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12th Dec 2022

Soldiers trained to keep ambulance services running as UK braces for worst strike action in a generation

Charlie Herbert

Soldiers being trained to keep ambulance services running as UK braces for worst strike action in a generation

It’s been suggested that soldiers may have ‘had enough of bailing the government out’

The army has been placed on standby as the country prepares for a week of major strike action.

On Tuesday, a 48-hour rail strike begins, and this will quickly be followed by nurses walking out on Thursday.

Meanwhile, teachers, junior doctors, midwives and firefighters are being balloted on action, with the government unwilling to hold direct talks.

Ahead of the disruption, soldiers are being trained to keep ambulance and border services running, and the Cobra committee will meet regularly from today to “protect the public.”

Cabinet Office minister Oliver Dowden said: “Of course we want to ensure people are paid fairly, but what isn’t fair is for union bosses to put people’s livelihoods at risk in order to push their pay demands to the front of the queue.”

According to the government, the cost of meeting an 11% pay rise in line with inflation for public sector workers would be £28 billion, a figure they have labelled “unaffordable.”

But ex-Army head Lord Dannatt warned that soldiers may be tired of “bailing the government out of the muddles it gets itself into,” a year on from helping in the pandemic.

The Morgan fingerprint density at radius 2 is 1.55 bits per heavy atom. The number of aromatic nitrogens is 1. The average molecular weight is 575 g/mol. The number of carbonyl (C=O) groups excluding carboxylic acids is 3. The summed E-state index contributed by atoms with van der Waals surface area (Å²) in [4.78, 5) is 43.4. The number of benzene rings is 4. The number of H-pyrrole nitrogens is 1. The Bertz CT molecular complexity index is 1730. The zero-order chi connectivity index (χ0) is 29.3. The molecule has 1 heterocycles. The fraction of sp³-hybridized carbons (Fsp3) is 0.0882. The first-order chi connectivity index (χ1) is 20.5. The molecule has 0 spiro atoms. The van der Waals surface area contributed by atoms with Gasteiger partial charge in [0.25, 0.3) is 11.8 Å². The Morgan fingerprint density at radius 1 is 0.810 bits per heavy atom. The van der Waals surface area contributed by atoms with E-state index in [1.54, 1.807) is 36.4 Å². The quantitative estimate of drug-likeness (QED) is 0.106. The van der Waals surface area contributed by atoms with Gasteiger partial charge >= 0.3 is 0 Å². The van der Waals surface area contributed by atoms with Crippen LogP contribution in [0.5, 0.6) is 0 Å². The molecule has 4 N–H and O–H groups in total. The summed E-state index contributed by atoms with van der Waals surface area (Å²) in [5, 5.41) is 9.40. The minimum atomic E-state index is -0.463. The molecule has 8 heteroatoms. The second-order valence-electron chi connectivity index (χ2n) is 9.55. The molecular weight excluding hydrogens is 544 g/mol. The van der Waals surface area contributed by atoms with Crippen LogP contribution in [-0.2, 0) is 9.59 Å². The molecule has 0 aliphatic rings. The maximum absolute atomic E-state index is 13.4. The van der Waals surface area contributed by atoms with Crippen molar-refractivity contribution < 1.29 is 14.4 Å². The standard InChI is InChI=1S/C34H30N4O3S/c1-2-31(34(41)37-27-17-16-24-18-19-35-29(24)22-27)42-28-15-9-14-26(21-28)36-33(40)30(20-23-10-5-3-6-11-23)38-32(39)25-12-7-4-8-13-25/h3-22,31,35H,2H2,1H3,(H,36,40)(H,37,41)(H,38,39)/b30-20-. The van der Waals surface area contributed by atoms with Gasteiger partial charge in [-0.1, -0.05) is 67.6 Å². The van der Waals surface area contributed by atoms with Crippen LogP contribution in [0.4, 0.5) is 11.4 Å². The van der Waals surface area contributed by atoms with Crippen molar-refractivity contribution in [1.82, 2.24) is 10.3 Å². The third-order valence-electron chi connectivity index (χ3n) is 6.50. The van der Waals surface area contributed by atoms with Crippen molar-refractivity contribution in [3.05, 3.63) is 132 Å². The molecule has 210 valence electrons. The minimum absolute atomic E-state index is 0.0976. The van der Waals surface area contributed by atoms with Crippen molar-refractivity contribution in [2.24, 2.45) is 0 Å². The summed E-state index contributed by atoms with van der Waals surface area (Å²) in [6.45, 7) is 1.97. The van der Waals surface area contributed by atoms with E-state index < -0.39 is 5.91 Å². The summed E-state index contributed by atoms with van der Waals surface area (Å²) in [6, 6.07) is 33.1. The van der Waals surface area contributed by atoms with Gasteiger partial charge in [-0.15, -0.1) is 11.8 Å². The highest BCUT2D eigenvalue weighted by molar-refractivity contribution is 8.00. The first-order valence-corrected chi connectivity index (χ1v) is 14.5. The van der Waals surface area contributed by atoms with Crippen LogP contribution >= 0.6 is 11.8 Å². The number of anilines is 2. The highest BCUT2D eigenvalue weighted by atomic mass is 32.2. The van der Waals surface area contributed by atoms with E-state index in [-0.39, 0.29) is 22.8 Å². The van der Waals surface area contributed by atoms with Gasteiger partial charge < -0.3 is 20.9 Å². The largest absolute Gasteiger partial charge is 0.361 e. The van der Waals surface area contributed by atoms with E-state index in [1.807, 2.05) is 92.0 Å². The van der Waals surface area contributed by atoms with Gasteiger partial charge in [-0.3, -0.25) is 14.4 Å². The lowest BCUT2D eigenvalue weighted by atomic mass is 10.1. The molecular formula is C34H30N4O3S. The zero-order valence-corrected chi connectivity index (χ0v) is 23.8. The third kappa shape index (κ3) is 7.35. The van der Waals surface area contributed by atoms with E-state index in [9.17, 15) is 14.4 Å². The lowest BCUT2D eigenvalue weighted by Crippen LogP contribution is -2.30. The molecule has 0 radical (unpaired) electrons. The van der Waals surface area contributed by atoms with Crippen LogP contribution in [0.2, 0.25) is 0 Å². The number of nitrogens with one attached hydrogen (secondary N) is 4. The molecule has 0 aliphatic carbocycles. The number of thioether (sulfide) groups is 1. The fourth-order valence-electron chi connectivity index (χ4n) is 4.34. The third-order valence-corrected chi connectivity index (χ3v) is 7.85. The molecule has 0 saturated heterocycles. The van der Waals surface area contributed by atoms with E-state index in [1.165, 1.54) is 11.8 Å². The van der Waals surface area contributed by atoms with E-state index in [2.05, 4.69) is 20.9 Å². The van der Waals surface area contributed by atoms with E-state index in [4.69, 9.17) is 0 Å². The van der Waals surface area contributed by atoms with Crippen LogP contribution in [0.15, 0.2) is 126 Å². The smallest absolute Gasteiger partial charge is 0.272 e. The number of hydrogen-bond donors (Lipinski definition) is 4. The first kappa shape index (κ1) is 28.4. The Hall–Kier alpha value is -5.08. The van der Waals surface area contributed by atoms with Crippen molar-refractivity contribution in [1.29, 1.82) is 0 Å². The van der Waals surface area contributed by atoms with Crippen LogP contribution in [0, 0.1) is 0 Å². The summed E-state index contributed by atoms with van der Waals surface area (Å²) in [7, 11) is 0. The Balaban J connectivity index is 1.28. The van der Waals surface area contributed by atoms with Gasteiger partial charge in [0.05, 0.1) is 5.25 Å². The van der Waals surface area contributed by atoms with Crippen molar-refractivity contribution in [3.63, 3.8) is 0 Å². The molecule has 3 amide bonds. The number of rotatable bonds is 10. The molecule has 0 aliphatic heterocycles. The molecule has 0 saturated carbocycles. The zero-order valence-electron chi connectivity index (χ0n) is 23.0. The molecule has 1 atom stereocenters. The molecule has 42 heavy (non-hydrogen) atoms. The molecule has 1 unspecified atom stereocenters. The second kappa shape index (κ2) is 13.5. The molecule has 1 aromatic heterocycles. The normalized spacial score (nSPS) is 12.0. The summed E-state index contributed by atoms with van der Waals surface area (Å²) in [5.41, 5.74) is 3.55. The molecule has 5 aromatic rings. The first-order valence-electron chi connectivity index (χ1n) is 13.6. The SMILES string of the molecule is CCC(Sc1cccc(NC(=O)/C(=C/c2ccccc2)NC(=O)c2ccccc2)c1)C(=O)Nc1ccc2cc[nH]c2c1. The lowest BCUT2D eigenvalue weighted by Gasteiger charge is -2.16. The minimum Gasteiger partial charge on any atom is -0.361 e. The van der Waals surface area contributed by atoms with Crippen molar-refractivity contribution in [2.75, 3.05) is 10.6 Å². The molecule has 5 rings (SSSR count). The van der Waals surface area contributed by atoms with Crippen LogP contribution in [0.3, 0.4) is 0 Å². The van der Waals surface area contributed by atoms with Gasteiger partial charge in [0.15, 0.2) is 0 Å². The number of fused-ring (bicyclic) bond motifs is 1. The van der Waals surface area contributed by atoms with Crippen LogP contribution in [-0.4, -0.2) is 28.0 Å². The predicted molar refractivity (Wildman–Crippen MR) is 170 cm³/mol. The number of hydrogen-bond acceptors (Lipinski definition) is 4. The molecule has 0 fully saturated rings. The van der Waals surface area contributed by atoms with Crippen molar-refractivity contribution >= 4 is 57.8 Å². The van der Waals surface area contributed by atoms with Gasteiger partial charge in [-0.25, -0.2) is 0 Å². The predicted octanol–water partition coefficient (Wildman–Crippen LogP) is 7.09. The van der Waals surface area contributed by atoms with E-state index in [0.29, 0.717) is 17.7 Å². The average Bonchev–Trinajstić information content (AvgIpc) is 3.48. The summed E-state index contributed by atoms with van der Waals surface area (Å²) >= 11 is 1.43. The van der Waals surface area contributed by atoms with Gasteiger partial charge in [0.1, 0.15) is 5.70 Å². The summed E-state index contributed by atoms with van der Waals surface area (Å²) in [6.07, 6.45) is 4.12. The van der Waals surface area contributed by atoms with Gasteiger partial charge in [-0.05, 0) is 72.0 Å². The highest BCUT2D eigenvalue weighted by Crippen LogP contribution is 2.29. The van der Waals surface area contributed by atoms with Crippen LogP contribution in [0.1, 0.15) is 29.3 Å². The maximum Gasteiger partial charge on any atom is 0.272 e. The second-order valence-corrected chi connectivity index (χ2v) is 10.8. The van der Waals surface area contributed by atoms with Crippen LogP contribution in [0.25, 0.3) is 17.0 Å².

He said: “Here we are once again. Soldiers might decide they’ve had enough of bailing the government out of the muddles it gets itself into. They might think, ‘I joined to be a soldier, not a strike-breaker.'”

But if strikers were looking for support from the Labour party, they will have been left disappointed on Monday morning, after Sir Keir Starmer told LBC that he believes the 19 percent pay rise nurses are asking for is “more than can be afforded by the government.”

It comes after the government decided not to go ahead with plans for new laws to restrict strikes for emergency workers and require minimum service levels for others in the public sector, the Metro reports.

Meanwhile, 40 Boris Johnson-supporting Tory MPs have signed a letter to prime minister Rishi Sunak demanding that he slash public spending.

The group claim that £7 billion could be cut from the public sector, including more than £500 million being spent on equality, diversity and inclusion projects.

“We will have a much better chance of cutting taxes or spending more on front-line services if we end this sort of waste,” they warned.

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Army,News,strikes